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Brexit And The Global Distrust Of Difference

30/06/2016 8:28 AM IST | Updated 15/07/2016 8:27 AM IST
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A European Union (EU) flag, left, and a British Union Flag, also know as a Union Jack, stand at a foreign exchange brokerage in Tokyo, Japan, on Friday, June 24, 2016. The pound tumbled with the euro and U.K. equity index futures after early results from Britain's referendum on membership of the European Union put the 'Leave' campaign ahead, suggesting the risk of a so-called Brexit is greater than opinion polls implied. Photographer: Tomohiro Ohsumi/Bloomberg via Getty Images

Great civilizations arise from the confluence of different cultures. Sadly, recent trends suggest that there is an inward turn amongst people of various countries and indeed religions right across the world. Increasing financial insecurity, political short-sightedness and social instability inevitably create an atmosphere in which scapegoats are sought and pegs desperately searched for in order to find someone to blame. The most recent example of this was the Brexit vote in the UK, but by no means is this something that is anomalous. From India to America, there seems to be unwillingness amongst politicians to engage with real issues, and huge amounts of money and effort are spent on persuading the electorate of the dangers of enemies they cannot see. The "enemy" that is responsible, not only for their present misery but in some cases for their centuries of misfortune. People are told, therefore, that this enemy must be hunted out and taught a lesson and that if this perennial foe is vanquished then an age of "greatness" shall return.

The Brexit vote seems to have been less about the EU and more about opposing immigration.

A cursory analysis of the Leave campaign in Britain and moreover the distinct, indeed brazen, increase in racist and anti-immigration rhetoric post the vote seems to suggest that many voters were misled into believing that the referendum was only about immigration rather than the complex set of legal, political and economic ties that characterize EU membership. The Brexit vote seems to have been less about the EU and more about opposing immigration. Nigel Farage, the smug leader of the UK Independence Party (UKIP), has blamed everything on immigrants, from the traffic on the motorways to trouble in the NHS to multi-lingual train carriages. Oddly, he also blamed migrants for anti-Semitism while his own party was booked for an anti-immigration poster that was almost a clear lift from Nazi propaganda. Not one to be left behind, Boris Johnson, while clearly trying to outdo Trump's hair, is far from the jolly, eccentric, bumbling old codger that he would like to portray himself as. Indeed his dog-whistle politics is even more pernicious than poor Nigel's. He insinuated that the EU was akin to Hitler's plans of conquering Europe and in a rebuttal of Obama's sage advice that Britain should not leave the EU, said that Obama's opposition to Britain may be because he is part-Kenyan and so might have that old post-colonial chip on his shoulder.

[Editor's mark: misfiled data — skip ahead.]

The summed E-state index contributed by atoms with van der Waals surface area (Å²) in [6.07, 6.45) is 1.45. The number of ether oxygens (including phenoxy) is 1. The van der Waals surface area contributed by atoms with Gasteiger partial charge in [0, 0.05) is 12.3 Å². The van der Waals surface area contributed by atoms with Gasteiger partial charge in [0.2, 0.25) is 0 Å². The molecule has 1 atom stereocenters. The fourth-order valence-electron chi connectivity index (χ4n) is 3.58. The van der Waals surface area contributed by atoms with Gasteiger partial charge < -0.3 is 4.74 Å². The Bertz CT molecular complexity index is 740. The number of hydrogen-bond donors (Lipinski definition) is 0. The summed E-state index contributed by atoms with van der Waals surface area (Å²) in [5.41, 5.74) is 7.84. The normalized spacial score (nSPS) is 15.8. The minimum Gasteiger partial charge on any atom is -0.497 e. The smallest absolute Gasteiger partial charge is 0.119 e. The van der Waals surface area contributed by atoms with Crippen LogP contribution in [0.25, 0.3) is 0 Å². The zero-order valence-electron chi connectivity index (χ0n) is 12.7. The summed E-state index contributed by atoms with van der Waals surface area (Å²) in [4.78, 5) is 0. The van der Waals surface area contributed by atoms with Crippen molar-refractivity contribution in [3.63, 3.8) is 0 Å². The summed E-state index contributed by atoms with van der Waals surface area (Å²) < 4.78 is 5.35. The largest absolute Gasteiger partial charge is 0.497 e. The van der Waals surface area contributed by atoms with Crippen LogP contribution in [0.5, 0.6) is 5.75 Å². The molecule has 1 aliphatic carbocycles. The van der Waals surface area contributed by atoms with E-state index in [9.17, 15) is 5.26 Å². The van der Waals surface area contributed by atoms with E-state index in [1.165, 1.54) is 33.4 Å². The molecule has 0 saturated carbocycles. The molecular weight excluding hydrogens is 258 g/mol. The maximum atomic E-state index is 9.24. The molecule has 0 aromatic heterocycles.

Meanwhile, across the pond things don't seem to be much better and indeed, perhaps the Brexit vote is a small indication of the possibility of a Trump win. The very people who were criticizing Trump last year are now, because of the lure of power, busy churning out more "sophisticated" analyses of a man who is patently mercenary and blatantly racist. As has been widely reported, Trump not only makes deplorably bigoted statements but indeed wilfully manipulates and distorts the truth. Actually, even that is a tad too lenient. The truth is, he lies. For instance, in the aftermath of the Orlando killings, without blinking, he claimed Omar Mateen was "an Afghan born in Afghan," and this is someone who gets classified intelligence briefings because he is a presidential candidate. Apart from this, there've been countless occasions when he has spoken of banning Muslims from entering the US and advocated the building of a wall to keep "rapist" and "drug-dealing" Mexicans out of America, amongst other things. Of course, anti-immigration rhetoric is not new to America and the writings of John Tanton, founder of various fora to keep America White -- though they never overtly say this -- bear testament to the fact that there is a deep latent streak of racism in certain parts of American society, albeit somewhat tempered until now, at least in national politics.